@1286, the only country currently using fracking in any meaningful way is the USA. There, the issues with it have seen the US energy dept call into question the long term safety of the process, and the reliability of the claims made (not by them) of its potential. In this country we have no real idea either, yet we keep hearing wild, substance less, promises designed to soften resistance. Why?

  • rate this
    -2

    Comment number 1354.

    1339. John
    Before well casing fails the wells are either worked over and fixed or the casing pulled and the well cemented up (abandoned). The well shafts are not 20" wide. That is only surface casing and runs maybe ~200ft down. The rock is not 'turned into swiss cheese. Thousands of tiny micro fractures are induced and packed with sand/beads etc. Please do a little real research.

  • rate this
    +12

    Comment number 1353.

    This is the problem with Dave, he thinks money is the answer to all problems. Shallow and misguided.

  • rate this
    +14

    Comment number 1352.

    You're bribing Councils now!?

    Wow.

  • rate this
    -7

    Comment number 1351.

    It doesnt get much more frustrating than a people whose minds are set on fracking etc being so bad for environment which they keep refering to so passionately. Do some research. You just cant argue with these people that think they know it all...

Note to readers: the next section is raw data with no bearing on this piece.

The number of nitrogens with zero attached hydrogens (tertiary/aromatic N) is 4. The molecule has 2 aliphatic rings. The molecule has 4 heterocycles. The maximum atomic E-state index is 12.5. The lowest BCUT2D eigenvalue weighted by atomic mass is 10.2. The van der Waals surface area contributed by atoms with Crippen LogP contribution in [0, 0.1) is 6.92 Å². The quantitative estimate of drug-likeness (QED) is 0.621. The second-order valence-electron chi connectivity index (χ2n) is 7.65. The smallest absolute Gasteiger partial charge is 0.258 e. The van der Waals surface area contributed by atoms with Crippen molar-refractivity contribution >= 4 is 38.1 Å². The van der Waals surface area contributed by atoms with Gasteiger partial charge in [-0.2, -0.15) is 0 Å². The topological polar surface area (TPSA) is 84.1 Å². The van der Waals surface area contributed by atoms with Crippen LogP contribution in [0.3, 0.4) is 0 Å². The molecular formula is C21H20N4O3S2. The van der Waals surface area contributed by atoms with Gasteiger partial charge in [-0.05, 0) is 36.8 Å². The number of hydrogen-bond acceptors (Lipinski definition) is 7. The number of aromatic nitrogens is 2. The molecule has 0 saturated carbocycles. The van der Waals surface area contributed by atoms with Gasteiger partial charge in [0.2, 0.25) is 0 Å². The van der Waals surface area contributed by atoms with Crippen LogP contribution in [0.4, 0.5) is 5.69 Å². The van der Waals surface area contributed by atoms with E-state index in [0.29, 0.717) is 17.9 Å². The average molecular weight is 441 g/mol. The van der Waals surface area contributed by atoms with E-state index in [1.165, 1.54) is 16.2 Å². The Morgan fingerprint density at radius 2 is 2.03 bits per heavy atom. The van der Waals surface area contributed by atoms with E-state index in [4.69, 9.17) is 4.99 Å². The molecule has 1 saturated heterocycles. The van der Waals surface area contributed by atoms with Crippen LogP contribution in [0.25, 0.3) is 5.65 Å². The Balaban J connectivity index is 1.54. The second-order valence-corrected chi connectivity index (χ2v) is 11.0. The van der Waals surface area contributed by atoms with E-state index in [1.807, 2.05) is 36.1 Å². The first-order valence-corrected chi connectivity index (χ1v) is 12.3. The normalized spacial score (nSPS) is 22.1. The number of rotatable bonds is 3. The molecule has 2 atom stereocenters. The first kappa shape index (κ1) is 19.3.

• rate this
    +7

    Comment number 1350.

    We've seen the effects of this kind of toxic industrialisation before. In South Wales, for example, huge wealth was made from Coal yet there's little or no evidence of that bonanza in Valley towns today - quite the opposite, in fact. Typical that Dave should back something that doesn't just extract minerals. Get ready for a property boom as the wealth from fracking is 'stored' in London.

  • rate this
    +8

    Comment number 1349.

    Great.. Bribe councils by dangling cash to cash starved councils, thereby allowing them to take the blame when residents are upset. Damned if you do, damned of you don't, but at least central government cannot be implicated in any way. By default, those councils that follow the wishes of their residents are punished. Great moral leadership and courage by Cameron again.